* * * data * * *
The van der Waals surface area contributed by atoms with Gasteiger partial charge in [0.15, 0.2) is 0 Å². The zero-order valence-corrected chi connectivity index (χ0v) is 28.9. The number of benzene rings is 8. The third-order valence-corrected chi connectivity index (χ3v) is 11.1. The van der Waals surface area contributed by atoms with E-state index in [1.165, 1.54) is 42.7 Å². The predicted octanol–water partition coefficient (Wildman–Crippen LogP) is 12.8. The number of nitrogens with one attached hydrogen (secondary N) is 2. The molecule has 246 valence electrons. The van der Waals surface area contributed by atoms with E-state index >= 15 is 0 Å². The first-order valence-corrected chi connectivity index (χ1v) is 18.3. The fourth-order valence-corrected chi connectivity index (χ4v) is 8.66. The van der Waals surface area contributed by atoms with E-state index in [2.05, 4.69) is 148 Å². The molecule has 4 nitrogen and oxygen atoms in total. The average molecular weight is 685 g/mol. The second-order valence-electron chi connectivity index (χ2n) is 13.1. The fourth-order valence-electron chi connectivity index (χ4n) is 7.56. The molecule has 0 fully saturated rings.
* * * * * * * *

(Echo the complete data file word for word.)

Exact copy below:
The van der Waals surface area contributed by atoms with Gasteiger partial charge in [0.15, 0.2) is 0 Å². The zero-order valence-corrected chi connectivity index (χ0v) is 28.9. The number of benzene rings is 8. The third-order valence-corrected chi connectivity index (χ3v) is 11.1. The van der Waals surface area contributed by atoms with E-state index in [1.165, 1.54) is 42.7 Å². The predicted octanol–water partition coefficient (Wildman–Crippen LogP) is 12.8. The number of nitrogens with one attached hydrogen (secondary N) is 2. The molecule has 246 valence electrons. The van der Waals surface area contributed by atoms with E-state index >= 15 is 0 Å². The first-order valence-corrected chi connectivity index (χ1v) is 18.3. The fourth-order valence-corrected chi connectivity index (χ4v) is 8.66. The van der Waals surface area contributed by atoms with E-state index in [2.05, 4.69) is 148 Å². The molecule has 4 nitrogen and oxygen atoms in total. The average molecular weight is 685 g/mol. The second-order valence-electron chi connectivity index (χ2n) is 13.1. The fourth-order valence-electron chi connectivity index (χ4n) is 7.56. The molecule has 0 fully saturated rings.